Next, on slide 23, let's look at satisfaction with the financing process; versus other dealer arranged financing, customers are about 10 to 15 percentage points more satisfied with Ford Credit, consistently. We are able to do this, because we work together with Ford and its dealers in full alignment in ways that no other finance service company can replicate. Simply put, satisfied customers are loyal customers.

Slide 24, shows some facts about dealers who floorplan with Ford Credit, versus those that do not. As evidenced, that the virtuous circle truly works, not just for customers, but for dealers and Ford as well. When we look at automotive retail market share and each dealer's market area, the fourth quarter 2012 data shows that dealers with floorplan with Ford Credit have an eight-tenth of a percentage point higher share than those who do not. The Ford Credit share, Ford retail sales for those floorplan dealers is about 13.8 percentage points higher, than the share of non-floorplan dealers.

With regards to customer satisfaction with the new vehicle purchases, floorplan dealers have a 1 percentage point higher score. Certifying pre-owned sales as a percent of total used vehicles sales are 63% higher from floorplan dealers. This is very important for both Ford brand health, as well as dealer profitability as well as customer satisfaction; and for add-on product sales, ESP and Wear Care product penetration are higher by 33% and 10% respectively. As the data shows, being a floorplan dealer with Ford Credit, enhances loyalty and customer satisfaction to the benefit of Ford, our dealers and our customers.

Moving to slide 25; finally, in addition to the benefits we bring to Ford dealers and customers, the business has been very profitable. Over the last 20 years, we have generated $43 billion in pre-tax profit, a consistent earnings stream, with the exception of the lease impairment in 2008. During the same period, we paid a reliable flow of dividend, totaling $27 billion. Cash flows, that go directly into financing new product programs, which continue to average the circle.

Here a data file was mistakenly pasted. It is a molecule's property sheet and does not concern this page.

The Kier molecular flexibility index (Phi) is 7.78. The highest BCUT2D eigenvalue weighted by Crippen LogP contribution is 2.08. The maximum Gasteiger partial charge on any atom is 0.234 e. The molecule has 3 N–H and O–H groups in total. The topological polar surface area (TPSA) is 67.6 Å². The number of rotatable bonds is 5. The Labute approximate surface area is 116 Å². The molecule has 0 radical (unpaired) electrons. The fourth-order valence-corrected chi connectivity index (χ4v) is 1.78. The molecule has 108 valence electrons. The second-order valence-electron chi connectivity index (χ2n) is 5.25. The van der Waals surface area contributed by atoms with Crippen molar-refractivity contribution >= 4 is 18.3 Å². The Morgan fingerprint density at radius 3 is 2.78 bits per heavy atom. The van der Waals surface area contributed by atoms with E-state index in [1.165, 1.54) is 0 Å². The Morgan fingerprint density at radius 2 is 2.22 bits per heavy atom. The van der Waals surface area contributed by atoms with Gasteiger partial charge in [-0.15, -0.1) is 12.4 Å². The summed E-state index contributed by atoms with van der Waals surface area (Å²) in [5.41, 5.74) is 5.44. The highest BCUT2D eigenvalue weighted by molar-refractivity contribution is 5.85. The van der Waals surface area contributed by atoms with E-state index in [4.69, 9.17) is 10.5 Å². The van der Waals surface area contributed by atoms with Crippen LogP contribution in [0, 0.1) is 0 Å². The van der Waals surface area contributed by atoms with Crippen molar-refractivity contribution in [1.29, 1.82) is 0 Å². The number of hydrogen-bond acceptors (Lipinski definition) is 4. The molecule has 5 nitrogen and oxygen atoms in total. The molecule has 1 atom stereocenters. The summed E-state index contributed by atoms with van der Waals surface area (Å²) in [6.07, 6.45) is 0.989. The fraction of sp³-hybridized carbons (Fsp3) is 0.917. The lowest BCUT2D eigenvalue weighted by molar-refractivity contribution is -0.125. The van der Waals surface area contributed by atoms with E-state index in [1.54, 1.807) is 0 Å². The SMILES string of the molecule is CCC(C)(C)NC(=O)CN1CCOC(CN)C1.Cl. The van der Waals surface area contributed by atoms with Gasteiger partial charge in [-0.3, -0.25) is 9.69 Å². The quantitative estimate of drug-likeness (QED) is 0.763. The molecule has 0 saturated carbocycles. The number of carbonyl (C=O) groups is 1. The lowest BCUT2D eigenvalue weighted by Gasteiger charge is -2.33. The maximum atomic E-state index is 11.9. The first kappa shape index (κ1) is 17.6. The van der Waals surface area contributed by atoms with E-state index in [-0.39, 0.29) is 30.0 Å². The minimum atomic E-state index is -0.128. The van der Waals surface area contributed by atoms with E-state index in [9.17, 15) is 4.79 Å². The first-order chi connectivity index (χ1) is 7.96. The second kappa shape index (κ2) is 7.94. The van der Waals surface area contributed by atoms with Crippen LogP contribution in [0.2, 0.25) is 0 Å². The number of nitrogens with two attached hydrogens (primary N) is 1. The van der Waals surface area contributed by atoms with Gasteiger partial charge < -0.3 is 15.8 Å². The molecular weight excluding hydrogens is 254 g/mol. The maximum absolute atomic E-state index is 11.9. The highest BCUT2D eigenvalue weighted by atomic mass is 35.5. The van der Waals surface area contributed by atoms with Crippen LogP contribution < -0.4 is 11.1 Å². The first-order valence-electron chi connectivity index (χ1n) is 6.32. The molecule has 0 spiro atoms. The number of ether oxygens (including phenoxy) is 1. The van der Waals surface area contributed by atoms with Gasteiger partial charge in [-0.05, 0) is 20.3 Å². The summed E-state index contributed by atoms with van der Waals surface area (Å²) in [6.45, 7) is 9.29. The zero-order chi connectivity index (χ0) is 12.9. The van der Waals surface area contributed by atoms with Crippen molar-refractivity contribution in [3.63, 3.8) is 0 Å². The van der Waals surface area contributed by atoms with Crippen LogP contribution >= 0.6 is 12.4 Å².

With that on slide 26, Stuart Rowley will now take you through our capital spending in Asia-Pacific, Africa.

Stuart Rowley

Thanks Mike and we will move to slide 27. This slide shows the number of assembly plants we presently have in Asia-Pacific, Africa, as well as those that are under construction. As you can see, we presently have 10 assembly plants in Asia-Pacific, Africa, and four additional assembly plants under construction. In addition, although not shown on the slide, we also have three power train plants under construction.

We have three assembly plants in China, with three more to be launched. All of these assembly plants are owned by our unconsolidated joint ventures in China. In ASEAN, we have two, wholly-owned or consolidated joint venture facilities, and one unconsolidated joint venture facility. In the remaining locations, all of the assembly plants are wholly-owned or consolidated joint ventures, including the new assembly plant under construction in India.

Moving to slide 28; this slide compares the funding of investments in our unconsolidated joint venture facilities, with those that are wholly-owned or consolidated. Capital spending for our unconsolidated joint ventures is funded directly by the joint ventures, and is not included in our consolidated capital spending levels. In Asia-Pacific, Africa, this includes our joint venture in China and Thailand, as shown on the prior slide. It should be noted that our unconsolidated joint ventures outside Asia-Pacific, Africa, are handled in the same way, including our joint ventures in Turkey and Russia.

No equity contributions are projected for any of our joint ventures. Further, all of our joint ventures in Asia-Pacific, Africa, presently pay dividends, and this is expected to continue. Of course, the capital spending for our wholly-owned facilities is fully funded by Ford, and is included in our consolidated capital spending levels.